Active Reading Strategies: Putting Action Into Thought

Heather Barikmo, Mary Nance-Tager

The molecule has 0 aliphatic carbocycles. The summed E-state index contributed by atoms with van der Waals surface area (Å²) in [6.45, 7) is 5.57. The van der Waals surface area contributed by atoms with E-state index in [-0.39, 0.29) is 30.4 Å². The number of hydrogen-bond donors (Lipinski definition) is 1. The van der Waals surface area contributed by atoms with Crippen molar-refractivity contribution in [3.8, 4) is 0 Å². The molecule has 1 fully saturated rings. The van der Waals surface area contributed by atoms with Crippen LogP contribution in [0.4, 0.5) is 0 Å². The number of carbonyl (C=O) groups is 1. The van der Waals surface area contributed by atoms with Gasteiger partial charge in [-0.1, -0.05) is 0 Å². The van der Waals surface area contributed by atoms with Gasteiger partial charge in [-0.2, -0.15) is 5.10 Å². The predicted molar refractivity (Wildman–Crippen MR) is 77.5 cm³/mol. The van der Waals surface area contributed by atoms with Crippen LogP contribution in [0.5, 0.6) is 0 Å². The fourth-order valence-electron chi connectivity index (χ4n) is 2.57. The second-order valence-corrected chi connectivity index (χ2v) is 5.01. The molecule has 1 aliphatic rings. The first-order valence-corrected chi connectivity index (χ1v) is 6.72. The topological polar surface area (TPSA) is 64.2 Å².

How can English language instructors be certain that their students are actively engaged during reading lessons?  Reading in an ESOL classroom can appear to be a passive activity, but teachers can use strategies to ensure that their students are cognitively and behaviorally active during the learning process.   Grounded in their belief that language is best taught through a multi-skill approach that combines careful instruction with deliberate practice of receptive and productive language skills, the presenters will discuss and demonstrate successful reading lessons for the ESOL classroom.  They will explore the connection between reading, writing, listening and speaking and help instructors to design lessons that promote active and engaged learning.  The need for controlled, guided, and open-ended activities will be discussed, as will the need for effective methods of assessment.  Best practices will be modeled so that participants can help their students build vocabulary, improve comprehension, and think critically in order to “go beyond the text” and develop increased autonomy in their reading.  Sample texts will include literary essays, graphic novels, news articles, short stories, novels, content-area textbooks, and poems.  Sample lessons will address visual, auditory, and kinesthetic learning styles, and the activities presented will include vocabulary building games, note-taking exercises, jigsaw reading passages, cloze paragraphs, graphic organizers, and strip stories.  The presenters will also model techniques for setting up and monitoring students in individual, paired, and group activities and demonstrate ways to effectively facilitate class discussions.  Though these lessons were created for students at LaGuardia Community College, the techniques presented can be adapted for use in primary and secondary schools